Savannah Ledgerwood is a poster shopper, of sorts, for low waste commerce at Central Co-op (Image: Nick Turner for CHS)
Most people bring a reusable tote bag to carry their groceries home. Savannah Ledgerwood, however, takes it a little bit further. She comes prepared with a selection of bags and glass jars of varying sizes. She uses them to buy food, produce, and ingredients—mostly in bulk—and avoid plastic and other single-use packaging materials. Ledgerwood does this to reduce her impact on the environment, and her methods follow the tenets of something called a “zero waste” or “low impact” lifestyle. Though she’s a relatively new customer, Ledgerwood is the kind of shopper Central Co-op was born to serve — 40 years ago this month.
“I try my best to eliminate plastic from my day to day life, especially from my shopping routine, as much as possible,” Ledgerwood said. “It’s just a really small step towards creating a bigger environmental impact.” Continue reading
Plan your monthly grocery budget now. The under-construction Whole Foods at the edge of Capitol Hill and First Hill has announced it will be open by the end of October.
The opening will come four years and a week after CHS broke the news on the project, planned, at the time, to be the company’s ninth store in Seattle. “We have been interested in the Capitol Hill and First Hill communities or a long long time,” a company spokesperson told CHS back in November of 2014. “We couldn’t be more pleased about the location of the new store.” Continue reading
Leah Litwak, Capitol Hill’s market manager (Images: CHS)
Someday, Capitol Hill’s farmers market will stretch out inside the plaza in the middle of the under construction development projects around Capitol Hill Station. The expansion will also likely mean added days of market shopping. For now, you can find the market every Sunday along Broadway just north of Pine.
“For 25 years we’ve been running markets with the core of providing a direct, sustainable marketplace for farmers,” said Leah Litwak, Capitol Hill’s market manager for nearly two years following her tenure at the parent organization. Continue reading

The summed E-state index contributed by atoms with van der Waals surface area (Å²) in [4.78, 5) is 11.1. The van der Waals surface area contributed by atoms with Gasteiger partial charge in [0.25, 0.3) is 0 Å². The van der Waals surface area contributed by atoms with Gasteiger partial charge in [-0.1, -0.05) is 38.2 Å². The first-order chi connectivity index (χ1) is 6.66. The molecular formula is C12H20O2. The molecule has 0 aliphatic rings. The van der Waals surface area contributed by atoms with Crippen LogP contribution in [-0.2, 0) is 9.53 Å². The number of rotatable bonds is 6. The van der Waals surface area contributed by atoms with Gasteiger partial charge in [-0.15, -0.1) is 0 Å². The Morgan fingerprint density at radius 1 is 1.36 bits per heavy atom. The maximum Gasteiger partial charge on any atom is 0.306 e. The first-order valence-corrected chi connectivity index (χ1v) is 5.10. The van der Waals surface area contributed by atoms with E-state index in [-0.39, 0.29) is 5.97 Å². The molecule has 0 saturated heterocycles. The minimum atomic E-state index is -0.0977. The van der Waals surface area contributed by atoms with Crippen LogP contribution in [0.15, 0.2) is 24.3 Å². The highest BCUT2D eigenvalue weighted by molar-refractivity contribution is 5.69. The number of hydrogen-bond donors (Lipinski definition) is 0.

Here is a preview of 23rd and Union sometime in 2019 when the neighborhood’s newest grocery store, New Seasons, is slated to open in The East Union mixed-use development.
Protesters targeted the grand opening of the Portland-based chain’s new Ballard store Wednesday with a list of anti-labor, union-unfriendly grievances:
(Image: Rain Shadow Meats)
Capitol Hill’s neighborhood butcher is now even more focused on its Melrose Market shop. Rain Shadow Meats announced that a big jump in its Pioneer Square rent and sagging business due to construction in that neighborhood has forced the company to pare back:
After five years of operation, Rain Shadow Meats Squared is closing its popular restaurant location in Pioneer Square. The closure is due in part to a significant rent increase, coupled with a recent drop in sales as a result of debilitating construction surrounding the immediate area. Business owner Russell Flint has decided to get back to his original mission statement by focusing solely on his Melrose Market butchery program, while expanding his newly launched Home Delivery Service. The Capitol Hill full- service butcher shop will continue to remain open with regular business hours 10am-7pm every day.
With PCC announcing its plans to open a new downtown Seattle store in 2020, another potential player appears to be off the board to fill the key anchor tenant space in the Capitol Hill Station “transit oriented development” project slated to finally break ground this spring after a decade of planning. After a series of names attached to the project have either backed out or moved on, CHS has learned that talks have centered on a new, growing part of the region’s grocery and retail economy.
Capitol Hill Station master developer Gerding Edlen is finalizing talks with Han Ah Reum Mart, Inc. to fill the key retail space in the massively important housing, commercial, and community development set to fill a block of Broadway surrounding the light rail station, a person familiar with negotiations tells CHS.
The company’s H Mart stores are known for their Asian foods and home goods. The U.S.-based chain featuring fresh produce, meats, seafood, snacks and more opened in the University District last summer even as a long anticipated downtown Seattle project has remained on hold. Continue reading